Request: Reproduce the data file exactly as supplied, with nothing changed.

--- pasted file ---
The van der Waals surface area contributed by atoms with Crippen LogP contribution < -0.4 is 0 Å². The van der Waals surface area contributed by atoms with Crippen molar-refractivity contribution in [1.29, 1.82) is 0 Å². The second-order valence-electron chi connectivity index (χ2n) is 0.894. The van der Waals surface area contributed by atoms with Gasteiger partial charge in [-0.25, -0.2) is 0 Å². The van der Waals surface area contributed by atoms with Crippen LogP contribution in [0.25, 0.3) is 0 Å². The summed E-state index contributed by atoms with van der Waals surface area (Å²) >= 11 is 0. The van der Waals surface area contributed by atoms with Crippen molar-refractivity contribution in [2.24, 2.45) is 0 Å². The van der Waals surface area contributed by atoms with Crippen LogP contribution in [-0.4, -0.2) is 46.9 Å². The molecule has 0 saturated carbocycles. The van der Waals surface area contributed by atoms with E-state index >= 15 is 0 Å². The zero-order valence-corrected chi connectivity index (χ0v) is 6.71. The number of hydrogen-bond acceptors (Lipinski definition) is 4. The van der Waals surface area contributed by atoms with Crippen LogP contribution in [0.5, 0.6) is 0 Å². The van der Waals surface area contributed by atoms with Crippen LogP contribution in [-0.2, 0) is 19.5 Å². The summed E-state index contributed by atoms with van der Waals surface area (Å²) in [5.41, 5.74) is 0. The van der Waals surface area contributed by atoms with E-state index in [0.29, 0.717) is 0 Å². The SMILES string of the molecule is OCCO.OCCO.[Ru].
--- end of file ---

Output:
The van der Waals surface area contributed by atoms with Crippen LogP contribution < -0.4 is 0 Å². The van der Waals surface area contributed by atoms with Crippen molar-refractivity contribution in [1.29, 1.82) is 0 Å². The second-order valence-electron chi connectivity index (χ2n) is 0.894. The van der Waals surface area contributed by atoms with Gasteiger partial charge in [-0.25, -0.2) is 0 Å². The van der Waals surface area contributed by atoms with Crippen LogP contribution in [0.25, 0.3) is 0 Å². The summed E-state index contributed by atoms with van der Waals surface area (Å²) >= 11 is 0. The van der Waals surface area contributed by atoms with Crippen molar-refractivity contribution in [2.24, 2.45) is 0 Å². The van der Waals surface area contributed by atoms with Crippen LogP contribution in [-0.4, -0.2) is 46.9 Å². The molecule has 0 saturated carbocycles. The van der Waals surface area contributed by atoms with E-state index >= 15 is 0 Å². The zero-order valence-corrected chi connectivity index (χ0v) is 6.71. The number of hydrogen-bond acceptors (Lipinski definition) is 4. The van der Waals surface area contributed by atoms with Crippen LogP contribution in [0.5, 0.6) is 0 Å². The van der Waals surface area contributed by atoms with Crippen LogP contribution in [-0.2, 0) is 19.5 Å². The summed E-state index contributed by atoms with van der Waals surface area (Å²) in [5.41, 5.74) is 0. The van der Waals surface area contributed by atoms with E-state index in [0.29, 0.717) is 0 Å². The SMILES string of the molecule is OCCO.OCCO.[Ru].